Antioxidants and Overall Health

Some of the most exciting research on antioxidants, supplements, and free radicals occurred in 2014.

Most research on antioxidants has been conducted on participants with preexisting conditions or high risk. This research is unique because it studied healthy humans.

The researchers defined optimal health with respect to free radical levels as follows:

  1. An appropriately modulated, healthy flux of free radicals and oxidants.
  2. An appropriate level of antioxidants coupled with fully functional systems to recycle these antioxidants.
  3. Robust nutritional support that helps to maintain optimal levels of supportive antioxidants and cofactors.
  4. Fully functioning enzyme systems that repair or recycle and replace damaged cellular materials, for example, DNA, RNA, enzymes, proteins, and endogenous redox molecules (glutathione, vitamin C, vitamin E etc.).

(Nemzer, et al.)

Their double-blind, placebo-controlled, single-dose study evaluated how an antioxidant-rich supplement called SPECTRA impacted those four standards above.

The study found that supplementing with SPECTRA did indeed significantly reduce free radicals.

The figure below shows the effect of SPECTRA on reactive oxygen species or ROS. ROS include O2, H2O2, and OH.

SPECTRA total orac blend research

Figure 1

Effect of SPECTRATM on cellular “total” ROS generation/metabolic activity in human participants. (Nemzer, et al.)

The next graphic shows a reduction of O2- formation after ingesting SPECTRA.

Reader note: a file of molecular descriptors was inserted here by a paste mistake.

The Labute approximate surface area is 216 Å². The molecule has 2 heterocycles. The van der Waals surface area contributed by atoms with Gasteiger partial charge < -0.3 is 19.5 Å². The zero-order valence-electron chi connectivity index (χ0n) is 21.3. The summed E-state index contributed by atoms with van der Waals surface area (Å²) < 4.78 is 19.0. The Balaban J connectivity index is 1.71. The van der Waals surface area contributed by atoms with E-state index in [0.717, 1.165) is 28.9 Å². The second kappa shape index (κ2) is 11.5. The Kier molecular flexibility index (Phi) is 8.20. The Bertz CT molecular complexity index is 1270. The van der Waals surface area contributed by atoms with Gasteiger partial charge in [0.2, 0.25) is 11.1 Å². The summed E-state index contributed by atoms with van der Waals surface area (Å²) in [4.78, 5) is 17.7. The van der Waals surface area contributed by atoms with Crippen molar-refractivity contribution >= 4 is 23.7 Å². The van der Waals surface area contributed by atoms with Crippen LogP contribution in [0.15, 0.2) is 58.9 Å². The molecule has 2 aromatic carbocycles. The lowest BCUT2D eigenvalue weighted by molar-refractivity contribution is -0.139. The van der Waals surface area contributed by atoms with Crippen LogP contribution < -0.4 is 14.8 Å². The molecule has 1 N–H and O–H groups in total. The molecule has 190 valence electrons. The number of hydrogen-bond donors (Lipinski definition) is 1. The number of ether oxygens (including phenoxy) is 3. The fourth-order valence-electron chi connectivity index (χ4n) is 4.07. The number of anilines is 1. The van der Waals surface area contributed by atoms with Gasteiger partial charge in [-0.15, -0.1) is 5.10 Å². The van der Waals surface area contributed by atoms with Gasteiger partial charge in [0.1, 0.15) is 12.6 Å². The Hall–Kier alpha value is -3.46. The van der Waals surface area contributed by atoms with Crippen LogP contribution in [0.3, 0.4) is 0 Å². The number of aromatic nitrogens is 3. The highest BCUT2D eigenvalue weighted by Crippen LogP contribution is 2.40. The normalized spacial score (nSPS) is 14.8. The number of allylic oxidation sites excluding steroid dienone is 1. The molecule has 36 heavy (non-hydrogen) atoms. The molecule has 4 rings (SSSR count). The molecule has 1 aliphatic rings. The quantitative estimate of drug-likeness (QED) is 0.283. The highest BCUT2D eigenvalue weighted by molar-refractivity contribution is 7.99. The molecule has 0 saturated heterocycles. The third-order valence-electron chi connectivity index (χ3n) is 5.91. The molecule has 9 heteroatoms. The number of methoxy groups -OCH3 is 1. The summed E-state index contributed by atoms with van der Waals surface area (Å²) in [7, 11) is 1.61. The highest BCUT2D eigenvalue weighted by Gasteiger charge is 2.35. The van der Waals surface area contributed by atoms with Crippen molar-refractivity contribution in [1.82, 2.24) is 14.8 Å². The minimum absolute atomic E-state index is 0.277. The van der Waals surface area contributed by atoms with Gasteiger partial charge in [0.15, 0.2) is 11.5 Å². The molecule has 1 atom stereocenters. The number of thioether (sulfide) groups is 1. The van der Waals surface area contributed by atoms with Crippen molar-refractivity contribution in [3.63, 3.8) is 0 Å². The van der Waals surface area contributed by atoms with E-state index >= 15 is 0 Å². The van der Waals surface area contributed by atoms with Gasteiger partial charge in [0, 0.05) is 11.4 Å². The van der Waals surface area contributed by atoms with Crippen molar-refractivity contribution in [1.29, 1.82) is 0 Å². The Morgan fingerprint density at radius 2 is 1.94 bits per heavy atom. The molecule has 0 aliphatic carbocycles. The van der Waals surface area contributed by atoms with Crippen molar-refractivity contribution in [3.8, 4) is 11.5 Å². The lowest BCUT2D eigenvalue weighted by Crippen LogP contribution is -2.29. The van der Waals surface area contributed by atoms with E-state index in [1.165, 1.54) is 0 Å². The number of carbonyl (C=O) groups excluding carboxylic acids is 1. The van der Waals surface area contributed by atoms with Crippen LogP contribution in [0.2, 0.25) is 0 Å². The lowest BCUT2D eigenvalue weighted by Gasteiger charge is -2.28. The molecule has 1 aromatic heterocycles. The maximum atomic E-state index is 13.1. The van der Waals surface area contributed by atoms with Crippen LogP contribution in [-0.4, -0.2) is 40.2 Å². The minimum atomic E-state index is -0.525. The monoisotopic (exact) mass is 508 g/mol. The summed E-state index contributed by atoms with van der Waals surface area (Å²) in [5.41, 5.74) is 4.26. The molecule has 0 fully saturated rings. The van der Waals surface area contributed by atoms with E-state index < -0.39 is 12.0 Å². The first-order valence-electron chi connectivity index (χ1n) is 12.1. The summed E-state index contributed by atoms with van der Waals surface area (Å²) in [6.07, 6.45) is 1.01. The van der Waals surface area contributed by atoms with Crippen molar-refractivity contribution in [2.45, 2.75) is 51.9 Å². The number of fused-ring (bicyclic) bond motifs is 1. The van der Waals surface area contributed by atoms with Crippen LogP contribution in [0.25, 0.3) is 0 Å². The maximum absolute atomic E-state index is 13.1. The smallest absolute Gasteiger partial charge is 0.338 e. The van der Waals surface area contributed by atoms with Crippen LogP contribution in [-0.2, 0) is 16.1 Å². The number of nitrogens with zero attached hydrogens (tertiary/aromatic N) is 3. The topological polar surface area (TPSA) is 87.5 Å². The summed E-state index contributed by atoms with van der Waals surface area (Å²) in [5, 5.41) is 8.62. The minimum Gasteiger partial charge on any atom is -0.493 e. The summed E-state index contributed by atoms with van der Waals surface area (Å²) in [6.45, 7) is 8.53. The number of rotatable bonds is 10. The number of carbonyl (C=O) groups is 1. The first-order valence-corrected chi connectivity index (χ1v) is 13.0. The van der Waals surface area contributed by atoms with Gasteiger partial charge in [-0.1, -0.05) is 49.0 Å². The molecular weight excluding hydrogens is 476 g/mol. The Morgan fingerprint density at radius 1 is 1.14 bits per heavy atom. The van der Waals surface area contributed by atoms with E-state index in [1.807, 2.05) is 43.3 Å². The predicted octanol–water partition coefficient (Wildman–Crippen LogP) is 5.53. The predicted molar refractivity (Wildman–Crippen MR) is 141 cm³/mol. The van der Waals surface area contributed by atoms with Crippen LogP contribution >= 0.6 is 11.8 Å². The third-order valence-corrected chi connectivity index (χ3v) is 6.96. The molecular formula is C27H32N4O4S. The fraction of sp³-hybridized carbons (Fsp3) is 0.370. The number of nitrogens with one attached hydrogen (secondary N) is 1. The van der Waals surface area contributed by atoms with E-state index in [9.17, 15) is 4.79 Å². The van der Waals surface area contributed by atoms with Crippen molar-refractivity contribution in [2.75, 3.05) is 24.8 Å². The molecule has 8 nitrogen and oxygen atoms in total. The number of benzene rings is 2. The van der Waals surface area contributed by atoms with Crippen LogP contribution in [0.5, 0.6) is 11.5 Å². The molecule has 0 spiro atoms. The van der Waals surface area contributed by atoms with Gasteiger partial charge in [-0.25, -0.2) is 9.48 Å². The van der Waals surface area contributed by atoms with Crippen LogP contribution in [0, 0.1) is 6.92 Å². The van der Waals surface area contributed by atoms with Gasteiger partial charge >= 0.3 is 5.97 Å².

SPECTRA total orac blend research

Figure 5

Influence of SPECTRATM on “extracellular” superoxide (O2) formation in blood cells collected from human volunteers. (Nemzer, et al.)

This study suggests that supplementing with antioxidants is an effective way to maintain a healthy balance of free radicals in the body. You can find an effective dose of the supplement tested here.

Age-Related Eye Disease and Antioxidants

Antioxidants appear to reduce age-related eye diseases.

A six-year trial found that a combination of vitamin C, vitamin E, beta-carotene, and zinc protected against age-related macular degeneration (AMD).

The trial enrolled 3,640 participants aged 55-80 years.

They found that “comparison with placebo demonstrated a statistically significant odds reduction for the development of advanced AMD with antioxidants plus zinc...both zinc and antioxidants plus zinc significantly reduced the odds of developing advanced AMD in this higher-risk group.” (AREDS)

Supplementing with vitamin C and vitamin E could increase eye health.

Antioxidants and cardiovascular health

In a study of nearly 40,000 women, researchers instructed the women to take 600 IU of vitamin E or a placebo every other day for 10 years.

The study found the rates of major cardiovascular events and cancer were no lower among those taking vitamin E than they were among those taking the placebo.

However, researchers did find that supplementing with vitamin E “decreased cardiovascular mortality in healthy women.” (Lee, et al.)